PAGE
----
As the internet erupts with praise for three B.C. teenagers who lured alleged predators into public only to humiliate them, one expert warns their actions could have ended up spurring an actual sex assault.

The Chilliwack teens have been called internet heroes for posing as underage girls, setting up rendezvous with adult men and then showing up dressed as superheroes and confronting them.

They filmed the resulting confrontations and posted them on YouTube under the title "To Troll a Predator." Police have since asked that all videos be removed, outraging the teens' roughly 1,800 fans on Facebook.

"Spread the word, these guys are hero's not delinquents (sic)," one user wrote.

"How dare a couple of teenager's think they can make a difference (sic)," posted another.

Though many have applauded their efforts, Cpl. Mat Van Laer of the RCMP's Integrated Child Exploitation Unit describes their hobby as dangerously "fuelling someone's sexual fantasy towards children."

"Now that person is walking out of their home trying to meet with what they believe to be a child," Van Laer said.

"If they go to the wrong meeting zone, or they're in a state of arousal of some sort, they might decide to act on another child, completely unrelated, who otherwise would have suffered no injuries at all."

Chilliwack RCMP say it's unlikely the teens – two 17-year-olds and one 18-year-old – will be charged, but they are under investigation by the Serious Crimes Unit.

Police may also be looking into the men they lured, but Van Laer said it will likely be difficult, and potentially impossible, for police to use the teens' footage to pursue charges.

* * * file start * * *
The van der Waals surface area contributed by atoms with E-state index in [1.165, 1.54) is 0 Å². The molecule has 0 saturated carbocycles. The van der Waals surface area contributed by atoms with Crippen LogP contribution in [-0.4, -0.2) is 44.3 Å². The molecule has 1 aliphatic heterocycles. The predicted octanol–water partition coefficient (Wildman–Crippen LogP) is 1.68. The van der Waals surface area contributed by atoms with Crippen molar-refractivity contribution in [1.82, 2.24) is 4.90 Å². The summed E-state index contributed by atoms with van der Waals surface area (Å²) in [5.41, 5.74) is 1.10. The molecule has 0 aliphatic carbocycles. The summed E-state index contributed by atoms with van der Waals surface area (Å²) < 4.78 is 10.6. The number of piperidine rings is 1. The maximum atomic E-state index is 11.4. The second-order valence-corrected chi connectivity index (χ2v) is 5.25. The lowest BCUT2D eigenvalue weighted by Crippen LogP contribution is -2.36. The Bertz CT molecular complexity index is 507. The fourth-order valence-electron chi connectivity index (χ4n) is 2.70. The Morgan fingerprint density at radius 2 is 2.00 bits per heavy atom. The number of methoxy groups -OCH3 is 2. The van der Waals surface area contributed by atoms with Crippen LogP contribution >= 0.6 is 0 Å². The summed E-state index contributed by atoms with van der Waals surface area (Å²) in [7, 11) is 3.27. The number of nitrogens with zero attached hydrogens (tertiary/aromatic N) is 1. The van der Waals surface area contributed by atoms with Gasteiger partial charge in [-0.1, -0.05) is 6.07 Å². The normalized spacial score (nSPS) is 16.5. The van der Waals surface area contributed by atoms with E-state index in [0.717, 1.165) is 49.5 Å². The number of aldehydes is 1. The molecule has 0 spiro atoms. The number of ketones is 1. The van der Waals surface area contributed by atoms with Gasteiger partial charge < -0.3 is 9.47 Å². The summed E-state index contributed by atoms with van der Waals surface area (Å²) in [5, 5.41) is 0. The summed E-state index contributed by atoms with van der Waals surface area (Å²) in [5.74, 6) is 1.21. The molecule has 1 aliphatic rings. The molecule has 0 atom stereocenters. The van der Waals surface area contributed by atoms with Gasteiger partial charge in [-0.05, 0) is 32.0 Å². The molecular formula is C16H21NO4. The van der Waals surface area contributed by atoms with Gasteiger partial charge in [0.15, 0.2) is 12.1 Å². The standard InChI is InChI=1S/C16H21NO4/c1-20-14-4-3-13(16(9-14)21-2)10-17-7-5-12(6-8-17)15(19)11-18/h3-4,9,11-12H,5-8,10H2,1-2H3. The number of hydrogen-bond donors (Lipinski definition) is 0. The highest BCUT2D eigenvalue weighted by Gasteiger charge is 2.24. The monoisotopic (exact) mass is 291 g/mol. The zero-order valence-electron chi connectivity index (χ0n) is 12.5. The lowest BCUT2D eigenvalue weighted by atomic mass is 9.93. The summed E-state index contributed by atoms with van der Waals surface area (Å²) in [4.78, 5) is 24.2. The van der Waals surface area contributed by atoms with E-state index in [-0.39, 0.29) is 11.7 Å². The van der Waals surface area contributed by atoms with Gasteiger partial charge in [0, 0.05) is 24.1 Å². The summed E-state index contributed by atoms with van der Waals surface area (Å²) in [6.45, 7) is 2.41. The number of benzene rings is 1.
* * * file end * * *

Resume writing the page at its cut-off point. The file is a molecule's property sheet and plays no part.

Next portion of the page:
Earlier this year, a B.C. father was praised by the Abbotsford Police Department for helping to catch a U.S. sex offender who had been contacting his young daughter online.

But the man cooperated carefully with police; after setting up a fake Facebook account and posing as an underage girl in messages with the offender, he turned over all evidence to investigators.

Const. Ian MacDonald said the department has "thanks and respect" for the concerned parent, but hesitated to condone the behaviour.

Members of the public concerned about child predators are encouraged to contact police, and not to pursue a personal investigation or any form of vigilante justice.

Van Laer said parents can also protect their children from predators by simply monitoring their activity on the computer.

"If you're on top of that and you know what your child is doing online then it's not likely that your child will be a victim," he said.